In working a pattern, I frog until I get it.

    Maybe 3-25(?) times.

  4. Started a beautiful lace patterned blanked for a grandchild expected next summer. After 4 tries (254 cast-on stitches) I gave up. The pattern was complicated enough (for me) that I couldn’t figure out where I was losing 1 stitch each row. I found another pattern just as lovely and it’s coming along great. There were too many bad vibes going into that other blanket!

  5. Oh I have to leave a comment on this question.

    I have frogged my Ishbel 3 times. The 4th and final time I cut it from the cake and put it in a frame. I’ve officially given up!

    The yarn, Handmaiden Sea Silk 150 in Periwinkle (from TLE!) looks beautiful now in the pattern from Samantha Roshak called Icing.

  6. I frogged my Girasole at least 6 times. The seventh effort is still on the needles. I haven’t touched it in almost a year. Ugh. The reason I put it down was I had another mistake and I really should rip it out again and start allllllllllllll over. lol It’s the process, right? 🙂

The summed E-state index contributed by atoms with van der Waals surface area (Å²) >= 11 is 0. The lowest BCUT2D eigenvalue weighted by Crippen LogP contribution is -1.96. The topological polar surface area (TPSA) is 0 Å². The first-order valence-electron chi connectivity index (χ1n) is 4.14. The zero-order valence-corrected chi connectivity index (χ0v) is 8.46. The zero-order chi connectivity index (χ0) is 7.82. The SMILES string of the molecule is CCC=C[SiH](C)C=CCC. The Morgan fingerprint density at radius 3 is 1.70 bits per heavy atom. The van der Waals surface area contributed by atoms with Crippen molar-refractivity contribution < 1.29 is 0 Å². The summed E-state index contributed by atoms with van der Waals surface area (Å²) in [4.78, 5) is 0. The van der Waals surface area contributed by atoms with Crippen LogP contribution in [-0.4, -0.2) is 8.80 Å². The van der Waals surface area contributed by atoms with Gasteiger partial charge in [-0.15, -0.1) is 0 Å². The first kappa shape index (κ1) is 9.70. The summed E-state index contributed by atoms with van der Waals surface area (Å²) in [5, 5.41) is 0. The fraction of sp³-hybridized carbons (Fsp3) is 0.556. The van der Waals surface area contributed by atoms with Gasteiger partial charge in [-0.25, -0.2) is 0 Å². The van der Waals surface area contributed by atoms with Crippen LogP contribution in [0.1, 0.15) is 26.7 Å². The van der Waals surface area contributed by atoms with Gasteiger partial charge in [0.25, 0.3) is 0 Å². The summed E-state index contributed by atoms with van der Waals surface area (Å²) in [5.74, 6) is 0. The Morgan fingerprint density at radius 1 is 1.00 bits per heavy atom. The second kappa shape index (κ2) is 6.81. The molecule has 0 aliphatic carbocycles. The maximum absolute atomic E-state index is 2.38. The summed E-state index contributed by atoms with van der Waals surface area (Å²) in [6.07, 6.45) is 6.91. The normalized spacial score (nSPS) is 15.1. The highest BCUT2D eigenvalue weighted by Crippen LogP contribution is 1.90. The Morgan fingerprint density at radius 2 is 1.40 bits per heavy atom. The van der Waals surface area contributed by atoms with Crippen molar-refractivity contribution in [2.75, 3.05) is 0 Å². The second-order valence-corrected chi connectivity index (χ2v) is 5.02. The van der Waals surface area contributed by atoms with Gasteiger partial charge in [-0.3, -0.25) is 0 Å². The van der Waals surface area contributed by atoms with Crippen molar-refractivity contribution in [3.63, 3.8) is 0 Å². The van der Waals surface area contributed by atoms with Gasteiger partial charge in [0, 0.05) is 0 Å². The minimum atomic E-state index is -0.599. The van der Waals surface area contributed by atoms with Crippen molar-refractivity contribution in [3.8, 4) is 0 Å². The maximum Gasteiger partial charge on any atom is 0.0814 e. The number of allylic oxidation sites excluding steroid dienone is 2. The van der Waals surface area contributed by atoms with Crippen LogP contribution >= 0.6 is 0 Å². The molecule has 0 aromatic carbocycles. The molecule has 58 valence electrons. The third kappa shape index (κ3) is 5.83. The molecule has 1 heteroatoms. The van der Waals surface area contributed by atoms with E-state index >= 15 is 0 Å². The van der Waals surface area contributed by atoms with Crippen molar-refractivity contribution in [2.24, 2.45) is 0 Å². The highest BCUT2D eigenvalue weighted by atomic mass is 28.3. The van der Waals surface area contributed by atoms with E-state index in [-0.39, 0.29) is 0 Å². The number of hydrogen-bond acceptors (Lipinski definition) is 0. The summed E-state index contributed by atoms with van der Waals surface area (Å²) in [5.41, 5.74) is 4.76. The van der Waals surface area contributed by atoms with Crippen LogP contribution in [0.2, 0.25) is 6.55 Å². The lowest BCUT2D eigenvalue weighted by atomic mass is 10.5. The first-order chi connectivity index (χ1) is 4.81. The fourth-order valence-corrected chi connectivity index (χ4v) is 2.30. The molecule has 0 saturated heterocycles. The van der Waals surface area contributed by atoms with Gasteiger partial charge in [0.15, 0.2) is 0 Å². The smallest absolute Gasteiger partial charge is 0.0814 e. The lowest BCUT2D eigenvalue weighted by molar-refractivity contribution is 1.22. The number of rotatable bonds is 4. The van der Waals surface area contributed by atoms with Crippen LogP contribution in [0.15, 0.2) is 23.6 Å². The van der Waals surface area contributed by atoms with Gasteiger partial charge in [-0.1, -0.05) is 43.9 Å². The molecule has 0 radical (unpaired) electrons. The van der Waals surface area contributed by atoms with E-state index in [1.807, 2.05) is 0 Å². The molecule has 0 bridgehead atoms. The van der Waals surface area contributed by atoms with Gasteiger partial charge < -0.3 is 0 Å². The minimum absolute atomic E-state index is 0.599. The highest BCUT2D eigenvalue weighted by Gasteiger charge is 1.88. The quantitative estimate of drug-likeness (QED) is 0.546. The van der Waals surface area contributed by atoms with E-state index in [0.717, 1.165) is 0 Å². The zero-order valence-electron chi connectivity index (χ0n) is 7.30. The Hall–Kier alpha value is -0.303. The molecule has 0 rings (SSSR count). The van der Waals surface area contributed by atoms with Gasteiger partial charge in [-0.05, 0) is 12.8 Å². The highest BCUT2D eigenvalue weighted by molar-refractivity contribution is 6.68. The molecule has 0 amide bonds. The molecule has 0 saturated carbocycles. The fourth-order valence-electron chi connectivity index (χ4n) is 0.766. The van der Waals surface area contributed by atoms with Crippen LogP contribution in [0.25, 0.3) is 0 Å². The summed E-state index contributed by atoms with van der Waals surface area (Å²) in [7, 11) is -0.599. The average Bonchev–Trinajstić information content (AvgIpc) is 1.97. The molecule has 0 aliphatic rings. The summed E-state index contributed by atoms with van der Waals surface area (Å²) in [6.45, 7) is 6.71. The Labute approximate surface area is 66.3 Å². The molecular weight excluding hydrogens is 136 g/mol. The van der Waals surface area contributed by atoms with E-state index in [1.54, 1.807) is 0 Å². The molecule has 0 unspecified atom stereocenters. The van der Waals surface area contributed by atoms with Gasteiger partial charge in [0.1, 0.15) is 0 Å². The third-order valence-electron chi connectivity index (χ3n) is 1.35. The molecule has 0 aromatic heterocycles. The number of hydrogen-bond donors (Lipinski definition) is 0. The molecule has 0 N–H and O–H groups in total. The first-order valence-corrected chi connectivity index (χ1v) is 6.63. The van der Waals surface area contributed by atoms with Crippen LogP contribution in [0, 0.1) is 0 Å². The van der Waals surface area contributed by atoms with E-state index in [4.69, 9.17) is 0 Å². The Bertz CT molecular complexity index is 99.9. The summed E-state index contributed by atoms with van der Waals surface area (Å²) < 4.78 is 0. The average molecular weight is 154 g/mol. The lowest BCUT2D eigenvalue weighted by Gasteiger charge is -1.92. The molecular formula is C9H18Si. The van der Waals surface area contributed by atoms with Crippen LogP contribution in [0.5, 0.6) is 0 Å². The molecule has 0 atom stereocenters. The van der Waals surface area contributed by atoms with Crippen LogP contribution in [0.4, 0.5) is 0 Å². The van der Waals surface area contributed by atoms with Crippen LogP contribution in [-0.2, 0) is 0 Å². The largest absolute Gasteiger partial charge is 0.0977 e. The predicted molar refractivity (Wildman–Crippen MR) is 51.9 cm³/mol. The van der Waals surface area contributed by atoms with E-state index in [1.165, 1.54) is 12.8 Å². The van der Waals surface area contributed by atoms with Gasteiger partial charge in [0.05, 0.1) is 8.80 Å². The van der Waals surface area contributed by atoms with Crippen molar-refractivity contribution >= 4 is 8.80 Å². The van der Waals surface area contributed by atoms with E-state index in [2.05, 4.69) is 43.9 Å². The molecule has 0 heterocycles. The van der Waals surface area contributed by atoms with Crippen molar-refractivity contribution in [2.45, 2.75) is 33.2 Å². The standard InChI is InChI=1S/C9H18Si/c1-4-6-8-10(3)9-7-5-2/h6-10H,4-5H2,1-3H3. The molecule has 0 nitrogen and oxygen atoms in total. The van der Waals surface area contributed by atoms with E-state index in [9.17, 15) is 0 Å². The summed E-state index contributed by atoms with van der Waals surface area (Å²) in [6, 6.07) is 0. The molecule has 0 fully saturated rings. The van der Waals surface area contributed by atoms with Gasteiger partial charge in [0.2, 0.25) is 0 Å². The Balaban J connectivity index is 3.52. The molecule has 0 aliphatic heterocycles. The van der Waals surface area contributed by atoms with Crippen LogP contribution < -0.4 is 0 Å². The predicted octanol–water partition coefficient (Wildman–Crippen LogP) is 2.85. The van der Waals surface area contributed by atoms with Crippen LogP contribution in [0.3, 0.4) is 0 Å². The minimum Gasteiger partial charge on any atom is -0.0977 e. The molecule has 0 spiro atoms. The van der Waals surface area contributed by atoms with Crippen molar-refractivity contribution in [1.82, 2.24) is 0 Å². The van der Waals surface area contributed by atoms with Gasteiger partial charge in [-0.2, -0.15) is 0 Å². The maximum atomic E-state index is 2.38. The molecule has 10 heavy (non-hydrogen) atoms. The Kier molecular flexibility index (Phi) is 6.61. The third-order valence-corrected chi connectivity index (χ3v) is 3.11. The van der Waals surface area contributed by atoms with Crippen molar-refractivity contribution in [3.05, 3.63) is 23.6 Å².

7. Although I have gotten used to “tinking”(taking it out) I am annoyed beyond all aggravation when I am off by “1” stitch. One simple stitch can throw a cable pattern into total disarray. One stitch is the dread all for me. I never know where the mess is. Bunny

  8. I’m working on a pair of socks right now that I started on Sunday, and have frogged and re-started 3 times! Apparently I forgot how to read charts, and first, went from left to right, instead of the other way around, and then, when the chart said to do an increaase, I did it in the wrong stitch, not once, but FOUR times! (twice on each sock) I think I’ve got it right this time, the pattern seems to be laaying out correctly.